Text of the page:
Jason Mercer and Alexandru Murgeanu died from “catastrophic” injuries when a heavy goods vehicle ploughed into their vehicles in the live lane of a smart motorway section of the M1 near Sheffield on June 7, 2019.
Both men had pulled over to exchange insurance details after Mr Mercer, 44, caused a minor collision with 22-year-old van driver Mr Murgeanu shortly after 8am that morning.
Instead of driving on to the next refuge spot, the men stopped on the hard shoulder which was, at the time, open as a live lane as part of the smart motorway scheme to ease congestion.
Lorry driver Prezemyslaw Szuba was not paying sufficient attention to the road at the time and careered into the parked vehicles. Szuba, 40, from Hull, later admitted to causing their deaths due to his careless driving and is currently serving a ten-month prison sentence.
But a coroner today called for a review into the safety of smart motorways after it was heard that numerous factors, including the absence of a hard shoulder, may have contributed to the collision.
Coroner David Urpeth said he planned to write to Highways England, the Government body which operates motorways, and Secretary of State for Transport Grant Shapps over the issue.
He said the primary cause for the fatal collision was Szuba’s careless driving and the fact both deceased gentlemen had not waited to pull over into the next refuge area, which was only one mile away.
Mr Urpeth added: “However, I think that many drivers feel they have to stop immediately after a collision, therefore although not wise, I think their decision was an understandable one.”
Earlier in the hearing at Sheffield Town Hall yesterday, Szuba said: “If there had been a hard shoulder on this bit of motorway, the collision would have been avoidable.”
He also confirmed that he had no specific training in driving on a smart motorway.
Sergeant Mark Brady, who oversees major collision investigations for South Yorkshire Police, told the hearing: “Had there been a hard shoulder, had Jason and Alexandru pulled on to the hard shoulder, my opinion is that Mr Szuba would have driven clean past them.”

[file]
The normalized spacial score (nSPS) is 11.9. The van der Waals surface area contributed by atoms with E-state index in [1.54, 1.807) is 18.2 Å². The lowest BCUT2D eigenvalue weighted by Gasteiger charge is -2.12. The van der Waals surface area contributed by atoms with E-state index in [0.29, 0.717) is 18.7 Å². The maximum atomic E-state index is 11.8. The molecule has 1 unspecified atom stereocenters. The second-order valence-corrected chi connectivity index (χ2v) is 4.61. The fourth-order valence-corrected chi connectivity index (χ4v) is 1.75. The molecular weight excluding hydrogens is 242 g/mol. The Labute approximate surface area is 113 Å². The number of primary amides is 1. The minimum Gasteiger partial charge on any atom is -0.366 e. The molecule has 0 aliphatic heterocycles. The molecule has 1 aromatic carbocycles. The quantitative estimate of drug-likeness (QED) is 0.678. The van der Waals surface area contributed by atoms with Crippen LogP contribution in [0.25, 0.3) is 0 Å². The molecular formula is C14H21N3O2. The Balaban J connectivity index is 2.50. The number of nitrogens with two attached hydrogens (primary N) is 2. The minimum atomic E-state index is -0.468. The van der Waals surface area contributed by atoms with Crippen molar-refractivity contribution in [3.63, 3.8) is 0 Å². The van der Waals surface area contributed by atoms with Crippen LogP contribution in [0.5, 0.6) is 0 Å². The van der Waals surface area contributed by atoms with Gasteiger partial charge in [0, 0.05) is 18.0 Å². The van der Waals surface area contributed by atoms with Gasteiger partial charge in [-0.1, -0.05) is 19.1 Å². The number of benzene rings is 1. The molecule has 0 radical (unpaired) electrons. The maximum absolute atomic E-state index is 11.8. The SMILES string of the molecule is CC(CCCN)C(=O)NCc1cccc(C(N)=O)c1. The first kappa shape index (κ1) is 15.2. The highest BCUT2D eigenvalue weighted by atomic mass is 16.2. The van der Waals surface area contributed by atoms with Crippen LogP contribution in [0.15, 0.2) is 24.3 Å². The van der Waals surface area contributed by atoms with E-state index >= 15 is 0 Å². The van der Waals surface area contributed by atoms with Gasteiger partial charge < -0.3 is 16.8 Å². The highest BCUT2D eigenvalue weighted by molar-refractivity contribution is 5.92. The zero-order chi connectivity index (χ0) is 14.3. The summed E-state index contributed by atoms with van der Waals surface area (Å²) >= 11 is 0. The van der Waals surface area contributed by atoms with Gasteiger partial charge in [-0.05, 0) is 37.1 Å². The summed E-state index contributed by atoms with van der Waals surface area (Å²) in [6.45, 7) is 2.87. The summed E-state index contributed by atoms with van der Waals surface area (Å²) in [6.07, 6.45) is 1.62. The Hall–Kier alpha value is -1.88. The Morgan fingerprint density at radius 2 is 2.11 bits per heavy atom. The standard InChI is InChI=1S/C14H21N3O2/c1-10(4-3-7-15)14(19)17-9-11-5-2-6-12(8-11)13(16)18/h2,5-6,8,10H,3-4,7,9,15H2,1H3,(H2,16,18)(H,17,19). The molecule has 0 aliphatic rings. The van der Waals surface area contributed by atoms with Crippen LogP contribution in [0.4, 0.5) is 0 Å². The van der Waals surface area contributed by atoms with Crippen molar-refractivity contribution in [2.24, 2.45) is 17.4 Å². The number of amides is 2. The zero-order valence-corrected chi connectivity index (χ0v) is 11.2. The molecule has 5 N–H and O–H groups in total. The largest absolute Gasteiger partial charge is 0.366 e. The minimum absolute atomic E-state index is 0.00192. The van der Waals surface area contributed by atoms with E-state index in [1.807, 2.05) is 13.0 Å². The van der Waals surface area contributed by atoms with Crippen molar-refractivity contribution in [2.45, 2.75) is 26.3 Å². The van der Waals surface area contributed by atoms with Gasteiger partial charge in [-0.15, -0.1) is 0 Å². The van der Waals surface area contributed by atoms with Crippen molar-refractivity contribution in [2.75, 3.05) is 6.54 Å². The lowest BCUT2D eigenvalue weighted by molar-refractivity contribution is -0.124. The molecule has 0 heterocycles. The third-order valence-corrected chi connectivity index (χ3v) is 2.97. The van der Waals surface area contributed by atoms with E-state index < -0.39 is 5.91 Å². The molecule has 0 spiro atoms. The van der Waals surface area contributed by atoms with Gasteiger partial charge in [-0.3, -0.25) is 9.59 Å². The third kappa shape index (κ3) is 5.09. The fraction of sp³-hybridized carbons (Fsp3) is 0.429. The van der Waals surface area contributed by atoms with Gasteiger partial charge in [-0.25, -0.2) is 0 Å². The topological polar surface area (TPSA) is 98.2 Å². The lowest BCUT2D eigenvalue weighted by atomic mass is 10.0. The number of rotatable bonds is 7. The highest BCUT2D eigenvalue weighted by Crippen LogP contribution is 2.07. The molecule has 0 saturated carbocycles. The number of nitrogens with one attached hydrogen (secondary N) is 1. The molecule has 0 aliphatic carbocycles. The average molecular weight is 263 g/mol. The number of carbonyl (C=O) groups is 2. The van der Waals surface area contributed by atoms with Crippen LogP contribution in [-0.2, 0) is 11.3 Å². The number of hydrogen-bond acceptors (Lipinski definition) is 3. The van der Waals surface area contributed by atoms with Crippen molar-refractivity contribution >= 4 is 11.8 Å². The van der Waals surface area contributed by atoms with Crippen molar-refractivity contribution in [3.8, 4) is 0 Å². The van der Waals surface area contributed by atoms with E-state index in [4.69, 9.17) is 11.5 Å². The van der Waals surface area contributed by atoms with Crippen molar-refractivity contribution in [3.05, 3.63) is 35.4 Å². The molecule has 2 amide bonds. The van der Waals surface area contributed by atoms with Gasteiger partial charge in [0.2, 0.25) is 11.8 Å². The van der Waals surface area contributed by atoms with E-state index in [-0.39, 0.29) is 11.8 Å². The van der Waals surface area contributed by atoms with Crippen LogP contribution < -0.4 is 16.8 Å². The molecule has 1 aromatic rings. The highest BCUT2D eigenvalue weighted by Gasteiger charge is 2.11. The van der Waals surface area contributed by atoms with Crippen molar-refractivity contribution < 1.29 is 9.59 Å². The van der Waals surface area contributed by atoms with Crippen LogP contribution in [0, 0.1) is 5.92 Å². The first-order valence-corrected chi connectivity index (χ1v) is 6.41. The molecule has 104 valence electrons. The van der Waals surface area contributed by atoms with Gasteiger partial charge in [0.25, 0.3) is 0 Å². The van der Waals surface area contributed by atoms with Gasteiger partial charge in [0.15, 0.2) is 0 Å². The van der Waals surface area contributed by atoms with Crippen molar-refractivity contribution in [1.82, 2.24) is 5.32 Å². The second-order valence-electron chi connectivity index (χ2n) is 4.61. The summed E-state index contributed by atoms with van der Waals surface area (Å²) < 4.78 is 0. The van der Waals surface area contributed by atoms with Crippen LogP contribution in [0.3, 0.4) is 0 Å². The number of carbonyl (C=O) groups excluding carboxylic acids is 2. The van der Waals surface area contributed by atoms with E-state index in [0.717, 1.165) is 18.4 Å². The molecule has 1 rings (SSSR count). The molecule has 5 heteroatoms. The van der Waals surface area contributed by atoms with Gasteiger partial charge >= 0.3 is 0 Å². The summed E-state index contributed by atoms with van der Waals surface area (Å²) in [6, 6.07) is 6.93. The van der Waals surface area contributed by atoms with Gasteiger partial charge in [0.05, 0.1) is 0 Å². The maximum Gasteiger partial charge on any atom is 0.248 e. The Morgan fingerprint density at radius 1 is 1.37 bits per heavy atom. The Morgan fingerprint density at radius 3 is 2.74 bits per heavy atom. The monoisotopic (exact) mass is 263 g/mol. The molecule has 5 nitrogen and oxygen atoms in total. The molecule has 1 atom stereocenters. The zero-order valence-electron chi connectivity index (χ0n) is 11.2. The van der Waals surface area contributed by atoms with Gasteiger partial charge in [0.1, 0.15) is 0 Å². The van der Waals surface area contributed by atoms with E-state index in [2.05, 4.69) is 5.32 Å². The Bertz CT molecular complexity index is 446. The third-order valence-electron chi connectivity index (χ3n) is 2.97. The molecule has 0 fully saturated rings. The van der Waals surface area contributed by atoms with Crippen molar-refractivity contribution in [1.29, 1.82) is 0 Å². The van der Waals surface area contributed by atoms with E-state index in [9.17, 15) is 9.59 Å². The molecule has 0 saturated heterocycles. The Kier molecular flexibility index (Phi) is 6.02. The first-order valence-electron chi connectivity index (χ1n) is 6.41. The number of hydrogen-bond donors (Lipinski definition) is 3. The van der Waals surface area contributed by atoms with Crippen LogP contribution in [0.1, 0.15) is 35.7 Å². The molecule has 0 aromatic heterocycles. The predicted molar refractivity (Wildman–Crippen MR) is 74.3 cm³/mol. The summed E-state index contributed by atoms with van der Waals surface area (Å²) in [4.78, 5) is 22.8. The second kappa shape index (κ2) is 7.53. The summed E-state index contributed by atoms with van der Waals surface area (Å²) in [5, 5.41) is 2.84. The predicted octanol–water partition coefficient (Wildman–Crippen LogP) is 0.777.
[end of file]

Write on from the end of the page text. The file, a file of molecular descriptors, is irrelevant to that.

But Sgt Brady accepted that the primary cause of the crash was Szuba’s inattention to the road.
Representatives from Highways England were also questioned in the inquest, telling the hearing that smart motorways, overall, remained statistically safer than traditional highways.
Max Brown, Head of Road Design, conceded that the presence of a hard shoulder in this instance, however, would have made the collision significantly less likely.
Ruling a verdict of unlawful killing, the coroner listed five factors which contributed to the collision, including the absence of a hard shoulder, Highways England not yet having stationary vehicle detection and insufficient driver training into how smart motorways work.
Mr Urpeth added that motorways were known to interchange between smart and traditional stretches of motorway, and that “many drivers do not understand fully the difference between them both".
"I don’t think we have seen enough education around their use.”
Speaking after the hearing, Claire Mercer - widow of Jason Mercer who has spearheaded the Smart Motorways Kill campaign - said she hoped the verdict would be the catalyst for an investigation into possible corporate manslaughter charges.
She said: “I have been passed off as an ‘hysterical widow’ for 18 months now, so I’m glad I’m now finally being listened to.
“Today’s verdict obviously shows how much of a concern smart motorways are and the coroner obviously felt strongly about that.”
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